SANTA FE, N.M. (KRQE) – A state lawmaker is trying to protect exotic animals around the world by cracking down on what people buy and sell in New Mexico.
Sen. Mimi Stewart says New Mexico is just miles from a major international hub where products that come from endangered animals are smuggled into the U.S.
From elephants and lions to marine turtles, Sen. Stewart says New Mexico, like many other states, doesn’t have a law on the books that punishes people who trade products made from animals facing extinction. The senator adds that the majority of this crime, like people selling rhino horns or shark skin, could be linked to terrorist organizations making big money.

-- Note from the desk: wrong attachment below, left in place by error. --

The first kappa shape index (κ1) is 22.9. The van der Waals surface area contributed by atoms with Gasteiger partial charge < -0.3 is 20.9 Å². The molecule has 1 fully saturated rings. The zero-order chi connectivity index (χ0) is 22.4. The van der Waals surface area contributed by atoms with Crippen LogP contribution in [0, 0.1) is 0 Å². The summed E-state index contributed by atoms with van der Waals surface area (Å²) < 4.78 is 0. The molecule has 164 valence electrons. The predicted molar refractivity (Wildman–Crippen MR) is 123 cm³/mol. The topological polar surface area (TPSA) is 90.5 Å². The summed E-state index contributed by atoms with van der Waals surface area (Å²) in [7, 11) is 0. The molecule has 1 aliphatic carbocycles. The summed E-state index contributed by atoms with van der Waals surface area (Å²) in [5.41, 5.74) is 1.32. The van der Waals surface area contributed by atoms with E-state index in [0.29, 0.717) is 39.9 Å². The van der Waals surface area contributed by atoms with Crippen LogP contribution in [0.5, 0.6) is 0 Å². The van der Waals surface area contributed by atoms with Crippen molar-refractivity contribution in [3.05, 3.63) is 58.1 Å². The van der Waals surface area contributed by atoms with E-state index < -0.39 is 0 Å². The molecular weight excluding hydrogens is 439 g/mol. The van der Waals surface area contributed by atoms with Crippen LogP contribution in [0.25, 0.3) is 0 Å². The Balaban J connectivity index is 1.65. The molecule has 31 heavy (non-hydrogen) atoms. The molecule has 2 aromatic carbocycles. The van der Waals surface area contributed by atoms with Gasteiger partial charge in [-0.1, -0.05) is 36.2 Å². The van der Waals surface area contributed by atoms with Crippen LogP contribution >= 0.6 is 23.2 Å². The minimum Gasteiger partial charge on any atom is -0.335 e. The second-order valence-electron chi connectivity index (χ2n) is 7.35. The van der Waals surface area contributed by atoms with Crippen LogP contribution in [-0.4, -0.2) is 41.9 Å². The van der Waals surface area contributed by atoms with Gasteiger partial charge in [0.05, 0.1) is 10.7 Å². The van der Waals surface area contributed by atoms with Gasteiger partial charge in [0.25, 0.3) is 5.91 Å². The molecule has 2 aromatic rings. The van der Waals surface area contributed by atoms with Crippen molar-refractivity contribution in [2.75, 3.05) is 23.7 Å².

She was inspired to sponsor the bill by a national group she’s a part of, but says it directly applies to our nearby border city.
“El Paso’s the third largest port in the U.S. for wildlife trafficking issues,” Sen. Stewart said.
If the bill passes and someone is caught selling or buying endangered animal parts, the first fine is up to $5,000, or twice the value of the product, whatever is greater. The fine for an offender caught a second time is $25,000 or three times the value.
Now, this bill would not apply to antiques, or native tribes for cultural or religious purposes.
This is not the only wildlife related bill on the table this session. Another lawmaker wants stricter penalties for people who break New Mexico hunting laws.